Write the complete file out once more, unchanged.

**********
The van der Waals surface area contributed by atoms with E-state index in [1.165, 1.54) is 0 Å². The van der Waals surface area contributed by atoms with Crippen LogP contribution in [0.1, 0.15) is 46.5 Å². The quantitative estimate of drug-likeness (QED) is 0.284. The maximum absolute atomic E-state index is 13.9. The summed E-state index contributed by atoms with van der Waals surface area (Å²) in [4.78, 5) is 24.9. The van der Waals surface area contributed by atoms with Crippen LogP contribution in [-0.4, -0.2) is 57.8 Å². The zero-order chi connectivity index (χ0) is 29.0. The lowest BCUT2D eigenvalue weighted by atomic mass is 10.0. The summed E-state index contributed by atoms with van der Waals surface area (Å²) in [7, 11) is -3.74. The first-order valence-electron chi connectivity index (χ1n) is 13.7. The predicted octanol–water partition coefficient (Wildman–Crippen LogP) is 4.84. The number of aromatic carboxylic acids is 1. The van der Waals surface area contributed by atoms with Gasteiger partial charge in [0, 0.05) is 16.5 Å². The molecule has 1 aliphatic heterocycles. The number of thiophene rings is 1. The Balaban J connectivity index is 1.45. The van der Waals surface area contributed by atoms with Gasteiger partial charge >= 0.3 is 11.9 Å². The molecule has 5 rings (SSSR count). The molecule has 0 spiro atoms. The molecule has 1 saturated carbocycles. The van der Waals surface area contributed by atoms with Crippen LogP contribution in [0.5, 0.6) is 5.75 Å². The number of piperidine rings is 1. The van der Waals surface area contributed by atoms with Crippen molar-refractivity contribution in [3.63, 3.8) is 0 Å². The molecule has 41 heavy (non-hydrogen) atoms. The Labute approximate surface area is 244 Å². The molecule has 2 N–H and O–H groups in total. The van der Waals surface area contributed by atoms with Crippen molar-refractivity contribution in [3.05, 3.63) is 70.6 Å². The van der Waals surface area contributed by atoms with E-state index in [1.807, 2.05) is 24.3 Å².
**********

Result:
The van der Waals surface area contributed by atoms with E-state index in [1.165, 1.54) is 0 Å². The van der Waals surface area contributed by atoms with Crippen LogP contribution in [0.1, 0.15) is 46.5 Å². The quantitative estimate of drug-likeness (QED) is 0.284. The maximum absolute atomic E-state index is 13.9. The summed E-state index contributed by atoms with van der Waals surface area (Å²) in [4.78, 5) is 24.9. The van der Waals surface area contributed by atoms with Crippen LogP contribution in [-0.4, -0.2) is 57.8 Å². The zero-order chi connectivity index (χ0) is 29.0. The lowest BCUT2D eigenvalue weighted by atomic mass is 10.0. The summed E-state index contributed by atoms with van der Waals surface area (Å²) in [7, 11) is -3.74. The first-order valence-electron chi connectivity index (χ1n) is 13.7. The predicted octanol–water partition coefficient (Wildman–Crippen LogP) is 4.84. The number of aromatic carboxylic acids is 1. The van der Waals surface area contributed by atoms with Gasteiger partial charge in [0, 0.05) is 16.5 Å². The molecule has 1 aliphatic heterocycles. The number of thiophene rings is 1. The Balaban J connectivity index is 1.45. The van der Waals surface area contributed by atoms with Gasteiger partial charge >= 0.3 is 11.9 Å². The molecule has 5 rings (SSSR count). The molecule has 0 spiro atoms. The molecule has 1 saturated carbocycles. The van der Waals surface area contributed by atoms with Crippen LogP contribution in [0.5, 0.6) is 5.75 Å². The number of piperidine rings is 1. The van der Waals surface area contributed by atoms with Crippen molar-refractivity contribution in [3.63, 3.8) is 0 Å². The molecule has 41 heavy (non-hydrogen) atoms. The Labute approximate surface area is 244 Å². The molecule has 2 N–H and O–H groups in total. The van der Waals surface area contributed by atoms with Crippen molar-refractivity contribution in [3.05, 3.63) is 70.6 Å². The van der Waals surface area contributed by atoms with E-state index in [1.807, 2.05) is 24.3 Å².